• Marc.

      reuse generally limits itself to within one application, although login type functionality can often be reused.
      Select data will be very difficult to reuse across applications since you have to figure out a way to deal with different tables, tablespaces and names etc. so it would not make sense to try to reuse that.
      Multiple applications will require multiple test-sets. If the applications communicate with each other, so should the tests.

  2. The thing I have difficulty with is trying to reason value. Keeping it simple seems like a good starting point, but automating the homepage or logging into a system doesn’t seem like something that would provide value from automation. Unless each time we were logging in we were using different sets of credentials, testing different parts of the log in system. How do you reconcile finding your starting point and still providing value through automation? Or do you forsake one just to get started and then later move towards adding value?

    • The objective of this post was basically not looking at adding value but addressing a problem I often see with people just starting with automation.
      To answer your question, when automating I always start with something extremely simple such as login. I also start with applying data-driven-testing immediately. In other words, logging in immediately is available for any user you care to add to the data-set.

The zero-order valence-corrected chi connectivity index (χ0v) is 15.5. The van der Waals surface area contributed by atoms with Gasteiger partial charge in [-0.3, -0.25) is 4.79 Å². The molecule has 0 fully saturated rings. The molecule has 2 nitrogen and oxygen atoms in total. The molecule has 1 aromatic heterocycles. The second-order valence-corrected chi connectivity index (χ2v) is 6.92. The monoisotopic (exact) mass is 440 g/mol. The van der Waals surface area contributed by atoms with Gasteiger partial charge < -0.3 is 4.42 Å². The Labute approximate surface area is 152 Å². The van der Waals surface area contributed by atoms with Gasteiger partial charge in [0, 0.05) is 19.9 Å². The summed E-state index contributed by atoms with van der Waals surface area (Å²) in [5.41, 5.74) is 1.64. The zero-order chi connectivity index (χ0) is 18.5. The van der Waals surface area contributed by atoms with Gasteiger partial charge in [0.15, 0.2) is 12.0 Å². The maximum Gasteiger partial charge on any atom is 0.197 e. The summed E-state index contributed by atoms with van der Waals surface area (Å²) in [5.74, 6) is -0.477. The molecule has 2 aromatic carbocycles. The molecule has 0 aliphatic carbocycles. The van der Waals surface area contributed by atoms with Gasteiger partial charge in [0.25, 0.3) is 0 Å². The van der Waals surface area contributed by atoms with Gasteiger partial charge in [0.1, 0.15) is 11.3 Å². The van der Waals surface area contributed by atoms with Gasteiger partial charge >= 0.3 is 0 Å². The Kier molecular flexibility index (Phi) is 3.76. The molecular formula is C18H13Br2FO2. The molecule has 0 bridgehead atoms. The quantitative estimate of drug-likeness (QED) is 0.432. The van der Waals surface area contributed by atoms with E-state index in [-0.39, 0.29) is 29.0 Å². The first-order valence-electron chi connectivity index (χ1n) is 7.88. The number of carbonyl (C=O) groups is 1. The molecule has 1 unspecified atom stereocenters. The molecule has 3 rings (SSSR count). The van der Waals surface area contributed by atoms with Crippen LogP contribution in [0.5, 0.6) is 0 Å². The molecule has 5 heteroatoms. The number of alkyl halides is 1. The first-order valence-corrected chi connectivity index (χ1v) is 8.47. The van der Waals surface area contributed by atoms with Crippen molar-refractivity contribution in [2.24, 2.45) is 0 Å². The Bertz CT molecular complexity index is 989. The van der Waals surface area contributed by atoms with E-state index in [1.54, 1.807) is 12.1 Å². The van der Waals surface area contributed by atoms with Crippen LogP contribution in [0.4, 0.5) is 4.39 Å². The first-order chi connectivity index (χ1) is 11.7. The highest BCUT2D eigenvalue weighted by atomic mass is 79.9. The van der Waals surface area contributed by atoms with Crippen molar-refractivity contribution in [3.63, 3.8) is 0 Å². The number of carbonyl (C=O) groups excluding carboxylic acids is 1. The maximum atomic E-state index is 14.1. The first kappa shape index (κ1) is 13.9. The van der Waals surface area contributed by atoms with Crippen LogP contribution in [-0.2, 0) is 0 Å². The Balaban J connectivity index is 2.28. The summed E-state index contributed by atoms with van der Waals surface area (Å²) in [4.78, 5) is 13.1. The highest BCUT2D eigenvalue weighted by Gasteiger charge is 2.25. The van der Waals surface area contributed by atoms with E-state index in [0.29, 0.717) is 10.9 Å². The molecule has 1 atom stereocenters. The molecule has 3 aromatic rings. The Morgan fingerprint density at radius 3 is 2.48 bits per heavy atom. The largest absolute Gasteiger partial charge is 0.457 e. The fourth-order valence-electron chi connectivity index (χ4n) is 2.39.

Looking a bit more at the added value of logging in and validating a homepage or landingpage, even for the people working on manual, functional testing this provides added value. Rather than having to login manually they can start using test automation to remove some of the boring tediousness of having to do the same action, e.g. logging in, over and over again.

      The added value of test automation should not necessarily be limited to automating tests to cover regression testing, you can look at it in a broader view:
      * try to add value by making people’s lives easier and give them the login functionality (or whatever other low-hanging-fruits you can imagine)
      * improve the visibility and adoption of test automation within the entire team connected to the product you are automating

      In doing this, you gain more support from the organisation for test automation and thus get them to have a bit more patience in receiving the *big* added values of full scale automated regression testing